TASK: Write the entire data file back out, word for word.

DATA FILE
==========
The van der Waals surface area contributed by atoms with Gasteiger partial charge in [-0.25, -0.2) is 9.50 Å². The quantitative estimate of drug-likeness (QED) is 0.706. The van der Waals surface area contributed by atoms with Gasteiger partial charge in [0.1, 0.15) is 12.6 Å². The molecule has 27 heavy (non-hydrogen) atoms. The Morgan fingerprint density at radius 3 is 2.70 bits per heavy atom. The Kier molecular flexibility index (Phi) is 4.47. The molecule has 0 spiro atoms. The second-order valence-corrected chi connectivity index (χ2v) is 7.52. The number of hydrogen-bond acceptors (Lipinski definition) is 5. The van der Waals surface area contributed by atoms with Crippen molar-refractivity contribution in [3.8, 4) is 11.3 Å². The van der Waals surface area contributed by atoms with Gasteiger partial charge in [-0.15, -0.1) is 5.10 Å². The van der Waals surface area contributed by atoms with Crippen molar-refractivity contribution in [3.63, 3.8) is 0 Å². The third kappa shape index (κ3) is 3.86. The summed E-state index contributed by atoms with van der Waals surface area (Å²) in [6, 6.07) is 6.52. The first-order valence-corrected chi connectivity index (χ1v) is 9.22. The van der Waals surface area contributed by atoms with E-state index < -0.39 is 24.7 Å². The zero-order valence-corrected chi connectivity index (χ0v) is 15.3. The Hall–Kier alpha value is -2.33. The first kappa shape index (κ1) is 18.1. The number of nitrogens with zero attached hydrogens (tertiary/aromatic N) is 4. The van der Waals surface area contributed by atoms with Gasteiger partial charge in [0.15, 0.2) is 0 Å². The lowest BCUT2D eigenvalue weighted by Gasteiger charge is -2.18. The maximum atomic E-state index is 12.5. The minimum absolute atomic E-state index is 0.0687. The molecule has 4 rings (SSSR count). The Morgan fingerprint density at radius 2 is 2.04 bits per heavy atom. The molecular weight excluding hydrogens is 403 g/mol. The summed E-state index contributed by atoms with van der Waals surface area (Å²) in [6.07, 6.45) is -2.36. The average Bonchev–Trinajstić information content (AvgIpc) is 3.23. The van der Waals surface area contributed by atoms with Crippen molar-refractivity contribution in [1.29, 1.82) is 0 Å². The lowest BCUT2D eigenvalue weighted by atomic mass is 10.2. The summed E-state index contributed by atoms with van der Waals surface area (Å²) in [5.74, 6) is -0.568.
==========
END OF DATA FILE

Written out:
The van der Waals surface area contributed by atoms with Gasteiger partial charge in [-0.25, -0.2) is 9.50 Å². The quantitative estimate of drug-likeness (QED) is 0.706. The van der Waals surface area contributed by atoms with Gasteiger partial charge in [0.1, 0.15) is 12.6 Å². The molecule has 27 heavy (non-hydrogen) atoms. The Morgan fingerprint density at radius 3 is 2.70 bits per heavy atom. The Kier molecular flexibility index (Phi) is 4.47. The molecule has 0 spiro atoms. The second-order valence-corrected chi connectivity index (χ2v) is 7.52. The number of hydrogen-bond acceptors (Lipinski definition) is 5. The van der Waals surface area contributed by atoms with Crippen molar-refractivity contribution in [3.8, 4) is 11.3 Å². The van der Waals surface area contributed by atoms with Gasteiger partial charge in [-0.15, -0.1) is 5.10 Å². The van der Waals surface area contributed by atoms with Crippen molar-refractivity contribution in [3.63, 3.8) is 0 Å². The third kappa shape index (κ3) is 3.86. The summed E-state index contributed by atoms with van der Waals surface area (Å²) in [6, 6.07) is 6.52. The first-order valence-corrected chi connectivity index (χ1v) is 9.22. The van der Waals surface area contributed by atoms with E-state index < -0.39 is 24.7 Å². The zero-order valence-corrected chi connectivity index (χ0v) is 15.3. The Hall–Kier alpha value is -2.33. The first kappa shape index (κ1) is 18.1. The number of nitrogens with zero attached hydrogens (tertiary/aromatic N) is 4. The van der Waals surface area contributed by atoms with Gasteiger partial charge in [0.15, 0.2) is 0 Å². The lowest BCUT2D eigenvalue weighted by Gasteiger charge is -2.18. The maximum atomic E-state index is 12.5. The minimum absolute atomic E-state index is 0.0687. The molecule has 4 rings (SSSR count). The Morgan fingerprint density at radius 2 is 2.04 bits per heavy atom. The molecular weight excluding hydrogens is 403 g/mol. The summed E-state index contributed by atoms with van der Waals surface area (Å²) in [6.07, 6.45) is -2.36. The average Bonchev–Trinajstić information content (AvgIpc) is 3.23. The van der Waals surface area contributed by atoms with Crippen molar-refractivity contribution in [1.29, 1.82) is 0 Å². The lowest BCUT2D eigenvalue weighted by atomic mass is 10.2. The summed E-state index contributed by atoms with van der Waals surface area (Å²) in [5.74, 6) is -0.568.